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11 Tips on How To Talk About Sex And Puberty To Your KidsThe simple guide to talking about sex and puberty to your kids

Talking to children about sex and puberty can be hard for parents to do.

Sure, kids need the information, but it’s easy to feel uncomfortable about how much they should know and with the fact that they’re growing up too fast.

Unfortunately, whether you want them to or not, your kids are growing up, and talking to them about sex and puberty is just a natural part of that. Remember that if you don’t tell them about it, they’re going to find out for themselves from less reputable and trustworthy sources (i.e. the internet).

So you need to have a chat with them, or preferably a number of chats as they grow. At the end of the day, all kids are different, so it’s entirely possible for you to see your child is ready for more information due either to curiosity, circumstance or early development.

Here are some tips to get you started..

1. Always use the correct terms.

The assumption that kids are not sexual beings prior to puberty couldn’t be more wrong. Even babies have body curiosity and will touch and explore their genitals. At this stage, it’s important to lay the foundations for talks that come later, including always using the correct terms instead of cutesy terms for their genital.

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2. Start talking to them about it by the time they reach the age of 5.

By this age, kids are pretty curious about how life works so you might already be fielding questions about what sex is, why different genders looking different, where babies come from, how they get there, and so on. This is a great time to talk to kids because they’re curious instead of embarrassed, and that curiosity can be a good jumping point. At the same time, if your child still hasn’t asked, you can broach the topics yourself.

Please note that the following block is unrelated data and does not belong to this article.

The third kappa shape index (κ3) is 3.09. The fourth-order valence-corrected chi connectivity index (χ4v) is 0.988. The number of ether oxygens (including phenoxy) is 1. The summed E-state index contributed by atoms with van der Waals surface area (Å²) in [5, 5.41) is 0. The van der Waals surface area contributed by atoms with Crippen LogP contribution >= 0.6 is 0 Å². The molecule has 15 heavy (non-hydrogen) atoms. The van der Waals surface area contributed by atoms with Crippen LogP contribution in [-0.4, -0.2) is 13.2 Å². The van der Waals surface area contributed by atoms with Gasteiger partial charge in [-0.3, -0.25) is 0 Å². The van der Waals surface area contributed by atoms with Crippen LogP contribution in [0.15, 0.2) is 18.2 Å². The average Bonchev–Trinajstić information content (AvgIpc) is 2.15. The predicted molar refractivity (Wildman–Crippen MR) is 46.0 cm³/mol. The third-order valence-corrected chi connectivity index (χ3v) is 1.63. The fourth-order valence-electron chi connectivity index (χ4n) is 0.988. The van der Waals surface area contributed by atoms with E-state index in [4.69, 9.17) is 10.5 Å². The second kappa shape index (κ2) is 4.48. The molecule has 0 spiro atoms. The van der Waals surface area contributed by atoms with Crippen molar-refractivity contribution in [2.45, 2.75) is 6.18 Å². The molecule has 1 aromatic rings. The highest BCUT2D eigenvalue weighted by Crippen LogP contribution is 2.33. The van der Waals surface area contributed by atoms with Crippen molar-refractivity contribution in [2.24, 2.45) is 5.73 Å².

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3. At age 8, tell them that sex is not a bad thing.

This is the start of the ‘age of embarrassment’ for any topics relating to sex and puberty, which to kids in this age group is resoundingly judged as “gross”. Tweens might think they already know it all, or at least try to convince you of as much, but the truth is they still need information and reassurance, particularly about the changes to their bodies that are coming. It’s important that they know change is normal, that sex isn’t a ‘bad thing’ but that it’s something for adults, not for kids.

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4. When they become teens, make them feel comfortable when talking about it.

Teens have a lot of big life changes happening around them, from wildly unpredictable hormones to the stress of school and planning for the future. There’s also a fair bit of pressure, from peers and unrealistic media expectations, for them to become sexually active. They’re likely to reject your input, but it’s still important that you’re there, talking to them and advising. If they refuse to sit and listen, or feel awkward, have discussions in the car where eye contact isn’t required.

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5. Fit talking about it in your daily activities.

The earlier you begin to talk about sex and puberty, the more open your kids are likely to be about hearing you talk about these topics. If your children are easily embarrassed, or you are, then don’t stress too much about sitting down to ‘have the talk’. Instead fit it in around your day-to-day activities, allowing you to tackle smaller topics on a regular basis instead of at awkward, pre-planned intervals.